Cineswami shares the response to the three Indian films at Cannes film festival 2012
So, the annual jamboree that is the Cannes film festival is over. This year, apart from the usual spate of non-entities like Mallika Sherawat, Arjun Rampal, Sonam Kapoor and a Goodyear blimp resembling Aishwarya Rai Bachchan walking the red carpet, there was reason for Indian cinema to cheer, because there were four films in official selection (five if you count Gangs of Wasseypur as two films). The Indian media was of course second to none in feting the Indian films, but if we look at global media opinions on the films, they are sobering. So, as always, being the first to party poop, Cineswami compiles the results. But before that, a reminder that none of the Indian selections won any award in Cannes. Guess just being selected is a good enough first step.
Gangs of Wasseypur: Anurag Kashyap’s epic can be described as the Indian triumph at Cannes. The Hollywood Reporter is ecstatic, saying, “An extraordinary ride through Bollywood’s spectacular, over-the-top filmmaking, Gangs of Wasseypur puts Tarantino in a corner with its cool command of cinematically-inspired and referenced violence, ironic characters and breathless pace.” There is also a touch of practicality when they say that the film “clocks in at more than five hours of smartly shot and edited footage, making it extremely difficult to release outside cult and midnight venues.” However, the film managed to confuse the reviewer enough into thinking that it is set in Bengal, something that is mentioned twice in the review, whereas in reality it is set in Bihar and Jharkhand.
Screen International is delirious about Wasseypur, saying: “Though it runs at over five hours, there’s never a dull moment in this Indian gangland epic by one of India’s hottest indie directors, Anurag Kashyap. Oozing visual style, laced with tight and often blackly comic dialogue, bolstered by tasty performances and a driving neo-Bollywood soundtrack, this Tarantino-tinged Bihari take on The Godfather has what it takes to cross over from the Indian domestic and Diaspora markets to reach out to action-loving, gore-tolerant theatrical and auxiliary genre audiences worldwide.” Screen however also strikes a note of caution, albeit minor, saying: “It takes some initial effort for non-Indian viewers in particular to make sense of the sheer weight of exposition needed to get the story going and to remember who’s who and how they’re all related, but voiceover, character-naming captions and sparing use of flashback and flashforward help clear things up, and after an hour so we know our way around.”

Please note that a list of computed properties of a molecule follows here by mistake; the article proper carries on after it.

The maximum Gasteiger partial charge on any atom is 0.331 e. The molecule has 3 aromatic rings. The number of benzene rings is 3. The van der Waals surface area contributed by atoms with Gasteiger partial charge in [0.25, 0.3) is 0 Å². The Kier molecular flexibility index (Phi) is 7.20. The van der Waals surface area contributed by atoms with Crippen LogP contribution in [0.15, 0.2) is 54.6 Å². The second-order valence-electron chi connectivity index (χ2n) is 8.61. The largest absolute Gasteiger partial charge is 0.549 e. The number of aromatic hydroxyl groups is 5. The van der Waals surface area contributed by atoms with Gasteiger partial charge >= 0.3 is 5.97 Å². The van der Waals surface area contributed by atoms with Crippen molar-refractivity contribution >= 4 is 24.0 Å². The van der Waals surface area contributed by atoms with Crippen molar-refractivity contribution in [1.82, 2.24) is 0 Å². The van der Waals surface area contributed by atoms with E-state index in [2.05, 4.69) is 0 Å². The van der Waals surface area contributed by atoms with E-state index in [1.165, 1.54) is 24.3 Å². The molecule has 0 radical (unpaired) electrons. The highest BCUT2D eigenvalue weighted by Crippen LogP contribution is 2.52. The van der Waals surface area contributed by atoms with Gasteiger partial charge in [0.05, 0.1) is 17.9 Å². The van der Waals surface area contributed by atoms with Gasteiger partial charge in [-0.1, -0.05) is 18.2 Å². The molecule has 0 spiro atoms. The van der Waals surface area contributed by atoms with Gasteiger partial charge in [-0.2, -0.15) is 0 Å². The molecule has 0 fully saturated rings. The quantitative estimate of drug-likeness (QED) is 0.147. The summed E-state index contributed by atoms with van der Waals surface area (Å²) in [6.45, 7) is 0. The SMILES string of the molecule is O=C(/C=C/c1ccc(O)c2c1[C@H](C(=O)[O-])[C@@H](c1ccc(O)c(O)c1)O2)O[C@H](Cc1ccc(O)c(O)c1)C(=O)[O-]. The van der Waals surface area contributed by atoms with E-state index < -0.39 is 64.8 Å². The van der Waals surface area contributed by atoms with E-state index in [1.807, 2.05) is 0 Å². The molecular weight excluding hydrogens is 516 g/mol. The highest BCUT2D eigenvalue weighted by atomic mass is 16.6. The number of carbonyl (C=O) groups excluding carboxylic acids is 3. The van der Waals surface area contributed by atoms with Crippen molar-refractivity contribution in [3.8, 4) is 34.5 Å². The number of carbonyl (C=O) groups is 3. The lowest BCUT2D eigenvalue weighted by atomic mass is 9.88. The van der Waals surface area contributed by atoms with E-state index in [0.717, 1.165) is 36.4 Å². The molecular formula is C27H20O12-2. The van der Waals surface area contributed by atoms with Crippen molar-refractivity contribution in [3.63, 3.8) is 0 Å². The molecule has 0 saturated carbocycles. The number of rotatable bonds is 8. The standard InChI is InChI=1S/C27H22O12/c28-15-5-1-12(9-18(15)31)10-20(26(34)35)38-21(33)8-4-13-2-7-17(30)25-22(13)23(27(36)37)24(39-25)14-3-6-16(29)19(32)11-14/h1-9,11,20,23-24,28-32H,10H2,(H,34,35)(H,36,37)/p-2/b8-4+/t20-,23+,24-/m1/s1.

Peddlers: Vasan Bala’s debut, produced by Kashyap, didn’t find too much favour with The Hollywood Reporter. They say: “Confused, at times naive story-telling eventually gives way to a powerful dramatic finale, but one so downbeat it leaves a bitter taste in the mouth, in Peddlers, a first feature by Indian writer-director Vasan Bala.” Later, it is a tad more positive: “Though it takes a long time coming together, the Hindi-language film does finally succeed in its action-packed last half-hour, rewarding audiences who hang on for that long.”
Variety is a bit more positive: “First-film flubs dog Vasan Bala's Peddlers, yet the freshman helmer displays a flair for complex characters and unexpected twists that shows he's a budding talent.” Screen International didn’t bother reviewing the film.
Miss Lovely: Ashim Ahluwalia’s ambitious debut fiction feature failed to make the cut for international critics, who slammed it. The Hollywood Reporter opens its broadside with: “its lethargic mood and elusive story will limit it to small niche audiences,” and goes on to damn the film thus: “On paper, the plot of Miss Lovely sounds like a vibrant behind-the-scenes retro-thriller in the Scorsese, De Palma or Paul Thomas Anderson tradition. But the finished article is a very different animal, chiefly because Ahluwalia chooses to tell a potentially lurid story in such a listless and elliptical manner. Dialogue is very spare, with long scenes drifting along wordlessly and aimlessly. The performances are competent, but ill served by sketchy and cryptic characterisation… Partly driven by his concerns that Bollywood-dominated India is the “laughing stock” of global cinema, Ahluwalia has striven for a very self-consciously arty aesthetic here, more Gus Van Sant than Michael Mann… Miss Lovely sets out to prove that Indian cinema can be as rambling, pretentious and frustratingly opaque as a European art movie. It succeeds rather too well.”
Screen pretty much agrees: “Ahluwalia has a hard time telling a story of any kind, even as unoriginal as this one is, establishing anything more than clichéd characters or following any kind of sequence continuity. His film gallops ahead regardless of any need for clarity, his shots tied up together in the kind of elliptic editing that may be just too much of an effort to keep up with. One-dimensional performances are not much help either.”
Again, Variety is the lone positive voice: “Documaker Ashim Ahluwalia (John & Jane) makes an impressive transition to features with Miss Lovely, an atmospheric tragedy set in the sordid world of Bombay's exploitation-film industry during the late 1980s. There, on the wrong side of the law, labor the purveyors of cheap titillation for audiences that, in the words of one financier, "want to see naked girls, pretty and shameless." Something new in Indian filmmaking, neither Bollywood nor traditional art cinema, the pic provides provides a unique, immersive experience that will need kudos and critical support to boost international arthouse sales.”
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